It is, perhaps, the most contentious dish on the planet.
It has divided communities, enraged activists, prompted allegations of racism and stirred politicians to action. The distinctive flavour comes from pork bones and chicken, but its infamy comes from the flavourless strands of cartilage floating at the top of each bowl.
How do you solve a problem like shark fin soup?
Some believe the answer might be found in the Pacific waters of British Columbia. But, much to the chagrin of a fledgling local fishery – a sustainable alternative to shark fins – no one seems willing to invest the dollars needed to find out.
Shark fin soup is revered by many in the Chinese community as an integral part of the culture; a celebratory indulgence traditionally served at weddings and banquets, symbolizing prosperity and good fortune. Dried shark fins sell for as much as $1,500 a kilogram.
However, overfishing has put some shark species at risk of extinction. And the practice of “shark finning,” where poachers slice fins and tails from live sharks that are then left to die, has prompted attempts to prohibit the sale of the soup in restaurants across the country. A municipal ban in Toronto was recently struck down on a technicality, but others have succeeded. There is pending legislation in several towns and cities, including Vancouver and Richmond, which boasts the highest concentration of residents of Chinese descent of any place in Canada.
The debate has provoked strong emotions. David Chung, the owner of the Jade Seafood Restaurant, who heads the B.C. Asian Restaurant and Cafe Owners Association, likens a ban on shark fin soup to a direct attack on Chinese culture. “What is important to you, hockey? If I take away hockey, no more hockey, what do you think? This is like shark fin in China,” Mr. Chung said in an interview with The Globe and Mail.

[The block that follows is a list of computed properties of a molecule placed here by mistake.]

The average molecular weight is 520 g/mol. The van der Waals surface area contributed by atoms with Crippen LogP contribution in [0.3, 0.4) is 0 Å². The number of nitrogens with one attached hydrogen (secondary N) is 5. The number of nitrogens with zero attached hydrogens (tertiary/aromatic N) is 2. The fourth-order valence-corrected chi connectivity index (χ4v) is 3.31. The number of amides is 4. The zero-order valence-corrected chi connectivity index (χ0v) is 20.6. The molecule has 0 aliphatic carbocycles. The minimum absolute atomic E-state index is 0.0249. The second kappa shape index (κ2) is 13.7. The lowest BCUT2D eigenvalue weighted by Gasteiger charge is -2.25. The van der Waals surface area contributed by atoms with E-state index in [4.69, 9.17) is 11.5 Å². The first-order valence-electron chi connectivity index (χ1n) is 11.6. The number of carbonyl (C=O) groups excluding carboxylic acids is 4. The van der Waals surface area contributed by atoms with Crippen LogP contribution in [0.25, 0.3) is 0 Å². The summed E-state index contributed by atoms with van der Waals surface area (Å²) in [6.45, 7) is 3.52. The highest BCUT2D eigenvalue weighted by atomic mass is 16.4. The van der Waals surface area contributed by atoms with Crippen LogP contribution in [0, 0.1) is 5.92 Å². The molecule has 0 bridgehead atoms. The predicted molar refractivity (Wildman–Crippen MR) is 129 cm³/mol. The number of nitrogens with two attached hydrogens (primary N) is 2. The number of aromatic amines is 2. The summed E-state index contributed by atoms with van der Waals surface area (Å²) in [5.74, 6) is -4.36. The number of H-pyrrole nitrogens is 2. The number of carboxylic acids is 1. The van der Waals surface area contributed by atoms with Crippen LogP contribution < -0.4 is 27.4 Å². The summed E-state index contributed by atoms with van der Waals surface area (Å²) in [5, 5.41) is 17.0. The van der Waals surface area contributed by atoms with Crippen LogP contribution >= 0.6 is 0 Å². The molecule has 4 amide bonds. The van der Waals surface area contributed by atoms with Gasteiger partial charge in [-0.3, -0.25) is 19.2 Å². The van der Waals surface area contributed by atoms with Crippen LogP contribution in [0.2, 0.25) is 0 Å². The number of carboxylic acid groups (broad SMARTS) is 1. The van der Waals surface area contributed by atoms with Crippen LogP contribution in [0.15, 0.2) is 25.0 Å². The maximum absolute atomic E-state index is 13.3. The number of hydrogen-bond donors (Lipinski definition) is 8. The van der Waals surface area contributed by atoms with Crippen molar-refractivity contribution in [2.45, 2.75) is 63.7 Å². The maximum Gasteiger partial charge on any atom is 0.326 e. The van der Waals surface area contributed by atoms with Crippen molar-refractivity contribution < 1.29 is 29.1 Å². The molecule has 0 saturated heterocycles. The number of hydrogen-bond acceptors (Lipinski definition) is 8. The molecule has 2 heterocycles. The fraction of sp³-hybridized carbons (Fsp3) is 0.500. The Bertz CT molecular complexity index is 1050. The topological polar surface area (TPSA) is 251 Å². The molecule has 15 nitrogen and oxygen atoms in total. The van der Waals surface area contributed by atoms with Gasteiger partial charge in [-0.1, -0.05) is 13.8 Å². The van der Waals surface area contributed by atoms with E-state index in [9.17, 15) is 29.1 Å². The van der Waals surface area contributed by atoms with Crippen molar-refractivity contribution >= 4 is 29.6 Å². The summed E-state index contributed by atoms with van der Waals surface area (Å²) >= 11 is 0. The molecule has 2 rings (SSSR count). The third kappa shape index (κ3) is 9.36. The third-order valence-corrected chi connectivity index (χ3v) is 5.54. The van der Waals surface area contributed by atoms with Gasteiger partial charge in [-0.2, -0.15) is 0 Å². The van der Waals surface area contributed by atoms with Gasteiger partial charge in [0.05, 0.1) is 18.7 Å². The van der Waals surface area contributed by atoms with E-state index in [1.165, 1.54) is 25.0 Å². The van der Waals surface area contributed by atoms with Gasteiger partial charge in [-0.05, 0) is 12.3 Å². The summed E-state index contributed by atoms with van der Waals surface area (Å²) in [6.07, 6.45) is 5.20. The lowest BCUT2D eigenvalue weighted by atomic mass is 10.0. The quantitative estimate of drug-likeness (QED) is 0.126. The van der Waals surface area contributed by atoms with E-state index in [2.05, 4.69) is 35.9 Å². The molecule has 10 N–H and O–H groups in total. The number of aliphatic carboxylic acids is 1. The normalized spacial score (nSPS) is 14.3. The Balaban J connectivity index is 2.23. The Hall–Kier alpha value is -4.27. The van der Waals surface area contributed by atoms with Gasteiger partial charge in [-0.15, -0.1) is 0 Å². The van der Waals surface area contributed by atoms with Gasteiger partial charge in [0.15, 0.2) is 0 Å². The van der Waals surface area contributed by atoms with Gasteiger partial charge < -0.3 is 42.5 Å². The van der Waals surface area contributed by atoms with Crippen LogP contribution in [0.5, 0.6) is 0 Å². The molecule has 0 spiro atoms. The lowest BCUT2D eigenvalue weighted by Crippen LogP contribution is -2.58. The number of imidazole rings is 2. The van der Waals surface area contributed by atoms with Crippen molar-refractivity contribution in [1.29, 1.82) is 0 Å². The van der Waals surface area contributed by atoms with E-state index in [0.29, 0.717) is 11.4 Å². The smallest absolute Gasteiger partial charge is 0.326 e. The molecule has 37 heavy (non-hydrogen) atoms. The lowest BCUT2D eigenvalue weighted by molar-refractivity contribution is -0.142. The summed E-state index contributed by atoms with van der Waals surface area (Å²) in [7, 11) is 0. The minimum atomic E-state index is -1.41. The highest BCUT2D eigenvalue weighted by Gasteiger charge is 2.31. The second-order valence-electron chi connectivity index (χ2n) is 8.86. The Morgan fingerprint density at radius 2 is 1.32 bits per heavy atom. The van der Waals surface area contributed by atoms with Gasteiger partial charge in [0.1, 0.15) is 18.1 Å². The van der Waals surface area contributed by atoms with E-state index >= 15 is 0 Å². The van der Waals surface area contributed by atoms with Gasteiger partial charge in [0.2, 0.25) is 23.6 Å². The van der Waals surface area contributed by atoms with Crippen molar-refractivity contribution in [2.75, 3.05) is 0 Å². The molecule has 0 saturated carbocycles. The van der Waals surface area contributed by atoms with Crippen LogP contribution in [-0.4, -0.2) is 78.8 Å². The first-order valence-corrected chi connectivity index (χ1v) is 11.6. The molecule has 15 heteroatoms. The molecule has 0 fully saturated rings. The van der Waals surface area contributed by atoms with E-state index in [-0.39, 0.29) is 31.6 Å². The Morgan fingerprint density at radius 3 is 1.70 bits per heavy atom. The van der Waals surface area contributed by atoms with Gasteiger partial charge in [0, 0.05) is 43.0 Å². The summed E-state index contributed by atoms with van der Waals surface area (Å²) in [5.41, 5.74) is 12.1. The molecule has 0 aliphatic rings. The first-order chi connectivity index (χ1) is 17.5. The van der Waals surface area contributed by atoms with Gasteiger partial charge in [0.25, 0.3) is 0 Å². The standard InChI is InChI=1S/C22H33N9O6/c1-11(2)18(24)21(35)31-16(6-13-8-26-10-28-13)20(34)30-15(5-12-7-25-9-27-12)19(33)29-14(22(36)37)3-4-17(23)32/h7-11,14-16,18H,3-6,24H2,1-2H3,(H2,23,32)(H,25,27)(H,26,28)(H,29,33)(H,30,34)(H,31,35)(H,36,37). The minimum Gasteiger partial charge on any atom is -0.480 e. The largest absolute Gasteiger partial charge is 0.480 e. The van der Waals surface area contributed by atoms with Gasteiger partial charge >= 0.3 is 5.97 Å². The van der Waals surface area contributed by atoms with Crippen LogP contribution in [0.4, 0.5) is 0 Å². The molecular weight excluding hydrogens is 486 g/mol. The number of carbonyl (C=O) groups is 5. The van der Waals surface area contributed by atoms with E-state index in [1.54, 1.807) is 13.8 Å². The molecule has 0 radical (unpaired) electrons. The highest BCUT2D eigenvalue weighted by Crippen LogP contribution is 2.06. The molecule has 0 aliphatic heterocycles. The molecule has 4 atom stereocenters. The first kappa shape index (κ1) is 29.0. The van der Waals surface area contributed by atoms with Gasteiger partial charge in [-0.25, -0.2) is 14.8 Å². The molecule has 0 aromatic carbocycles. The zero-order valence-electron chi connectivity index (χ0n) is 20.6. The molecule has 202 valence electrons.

Speaking to the Chinese-language newspaper Ming Pao last year, Mr. Chung referred to Vision Vancouver Councillor Kerry Jang as a “banana” – a pejorative and racist term suggesting that the politician’s support for a ban on shark fin soup showed he had lost his cultural connection to his Chinese heritage.
Yet for all the ugliness the fight over shark fins has evoked in British Columbia, a potential solution may exist in the waters near Port Hardy off the coast of Vancouver Island. It is here that the ocean teams with spiny dogfish.
The dogfish is a small shark. Mature adults measure between 75 and 105 centimetres. The species had long been considered a by-catch or a nuisance fish by fisherman in B.C. But a market for its meat has developed in Europe and Asia. For example, the fish’s belly is prized in Germany, where it is served smoked.
Besides its diminutive scale, what sets the dogfish apart from other shark fisheries is the fact that it has been deemed a sustainable catch. In 2011, the B.C. spiny dogfish became the first shark fishery in the world to be certified as sustainable by the Marine Stewardship Council. The East Coast dogfish industry has also recently been granted status by the council.
Michael Renwick, who heads the B.C. Dogfish Hook and Line Industry Association, believes fins from dogfish may offer a solution to the shark fin debate. The major question, he says, is whether it is economically viable to render dogfish fins for soup.
“It’s a very time-consuming and difficult process,” Mr. Renwick said.
The fins from B.C. dogfish are already sent to Asia, but the industry does not know how they are used. Mr. Renwick has asked several Chinese restaurants in the Vancouver area to process dogfish fins and try them in shark fin soup, but none have agreed to do so.
Complicating the matter, B.C.’s entire dogfish industry is now in doubt. Late last year, the province’s sole dogfish processor was sold and the plant’s new owner has decided to stop processing dogfish, citing the fishery’s economics.
Mr. Renwick hopes another plant in the province will agree to process the fish, which could revive efforts to prove the viability of dogfish in shark fin soup.
However, Mr. Chung said dogfish “isn’t a consideration” right now for Chinese restaurateurs, who will remain focused on fighting attempts to ban shark fin soup.